You may wonder how Google knows what you’re typing, where you are or even what you’re thinking—they use your data to do it all.
Prairies become dance floors each spring as male birds vie for female attention."Like No One is Watching” was first published on bioGraphic © 2018 California Academy of Sciences.
Earthquake-warning systems save lives by detecting the first signs of shaking.
For a robot to help scientists truly understand marine life it must engage underwater environments without disturbing them. Massachusetts Institute of Technology researchers report in Science Robotics this week their agile, undulating soft robotic fish does just that, having observed and recorded aquatic life along coral reefs in the Pacific Ocean at depths of up to 18 meters. A product of MIT’s Computer Science and Artificial Intelligence Laboratory (CSAIL), the robot exchanges information with human divers via an acoustic communication modem and propels itself using a motor-powered water pump rather than more disruptive and less agile water jets or propellers that chase away the fish researchers want to study.
These stretchy skins help robots move across rough surfaces, and potentially promote exploration and environmental monitoring.
Teenagers are often thought of as reckless risk-takers. Nature Video asks a neuroscientist and a group of adolescents what's really behind risky behaviour.This video was reproduced with permission and was first published on February 21, 2018. It is a Nature Video production.
If you suffer a heart attack in a crowd, you would be less likely to get help than if there were only one or two people around you.
Curling at the highest level requires careful calculations and a little finesse with physics.
In the race for survival, predators can achieve impressive strengths and speeds—but research reveals that when it comes to strategy, their prey may have the upper hand.This video was reproduced with permission and was first published on January 24, 2018. It is a Nature Video production.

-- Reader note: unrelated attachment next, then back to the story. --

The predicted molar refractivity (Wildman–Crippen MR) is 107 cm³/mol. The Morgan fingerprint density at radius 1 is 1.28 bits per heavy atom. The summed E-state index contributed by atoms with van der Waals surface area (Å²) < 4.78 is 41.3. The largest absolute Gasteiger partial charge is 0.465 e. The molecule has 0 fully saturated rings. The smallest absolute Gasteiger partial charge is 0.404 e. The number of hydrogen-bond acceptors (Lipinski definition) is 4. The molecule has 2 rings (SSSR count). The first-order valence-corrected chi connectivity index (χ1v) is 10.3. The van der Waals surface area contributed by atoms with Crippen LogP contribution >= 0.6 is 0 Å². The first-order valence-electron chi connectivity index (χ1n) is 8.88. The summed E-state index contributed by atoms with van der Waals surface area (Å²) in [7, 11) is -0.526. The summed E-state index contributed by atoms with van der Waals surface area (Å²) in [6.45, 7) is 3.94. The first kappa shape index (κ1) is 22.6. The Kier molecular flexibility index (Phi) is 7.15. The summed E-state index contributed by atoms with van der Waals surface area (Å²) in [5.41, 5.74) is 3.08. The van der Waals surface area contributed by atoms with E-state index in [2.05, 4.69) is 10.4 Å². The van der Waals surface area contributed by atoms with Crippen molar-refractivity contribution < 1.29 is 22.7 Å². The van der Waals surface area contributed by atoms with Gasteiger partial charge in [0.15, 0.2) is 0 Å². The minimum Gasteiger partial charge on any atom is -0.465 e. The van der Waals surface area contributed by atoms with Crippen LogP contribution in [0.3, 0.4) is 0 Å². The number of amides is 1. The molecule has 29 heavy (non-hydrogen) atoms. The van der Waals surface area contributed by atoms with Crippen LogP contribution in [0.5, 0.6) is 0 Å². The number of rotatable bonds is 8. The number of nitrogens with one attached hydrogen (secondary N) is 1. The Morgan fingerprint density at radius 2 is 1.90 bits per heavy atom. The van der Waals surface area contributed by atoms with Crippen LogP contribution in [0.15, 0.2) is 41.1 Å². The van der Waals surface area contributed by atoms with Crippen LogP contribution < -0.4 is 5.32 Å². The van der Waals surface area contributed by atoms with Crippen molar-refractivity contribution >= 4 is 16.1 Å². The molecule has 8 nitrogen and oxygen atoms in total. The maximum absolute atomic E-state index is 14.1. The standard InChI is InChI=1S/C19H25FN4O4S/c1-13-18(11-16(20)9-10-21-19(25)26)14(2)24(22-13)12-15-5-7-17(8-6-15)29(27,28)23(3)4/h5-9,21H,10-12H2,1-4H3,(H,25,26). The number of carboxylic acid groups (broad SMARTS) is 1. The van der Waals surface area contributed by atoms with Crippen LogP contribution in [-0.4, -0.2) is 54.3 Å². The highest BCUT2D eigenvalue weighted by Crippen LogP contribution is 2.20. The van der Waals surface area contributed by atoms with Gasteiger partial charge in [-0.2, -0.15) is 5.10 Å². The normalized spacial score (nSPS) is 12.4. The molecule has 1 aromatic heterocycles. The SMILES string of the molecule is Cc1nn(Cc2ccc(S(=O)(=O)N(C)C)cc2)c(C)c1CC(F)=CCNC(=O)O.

Researchers used autonomous and remotely operated underwater vehicles to survey the Havre volcano in the Pacific Ocean, leading to a new discovery about submarine volcano deposits.
Our editors recap some of the most notable science stories of 2017. Check out https://www.scientificamerican.com/article/the-top-10-science-stories-of-2017/
Become a dreidel “spinologist” and compete for the longest time of spin.
Don’t crack under pressure! Explore the scientific—and sometimes sleazy—secrets to win a wish at this year’s Thanksgiving wishbone pull.
Using the CRISPR–Cas9 system, scientists can do much more than gene editing—they can boost gene transcription or use fluorescent proteins to paint and track a chromosome. In this Nature Video animation, several innovative uses for CRISPR are outlined and explained. This video was reproduced with permission and was first published on October 31, 2017. It is a Nature Video production.
An isolated group of orangutans in Sumatra is the first new great ape species described since the 1920s, and could be the most critically endangered.
Squashing the competition at a giant pumpkin weigh-off requires patience, persistence—and a little bit of luck.
Astrophysicists searching for gravitational waves have finally learned what happens when you crash two neutron stars together--and it's very, very shiny.
Researchers train high-speed video on schooling fish to track the motion of each individual, revealing how information and decisions travel through the group."Lens of Time: Secrets of Schooling" was first published on bioGraphic ©2016 California Academy of Sciences
The tools we build to explore our deep oceans might one day explore ocean world across the solar system. A new observatory called ABISS that can transmit video and long-term chemical measurements at broadband speeds from the seafloor using a system of flashing lights instead of a traditional tether.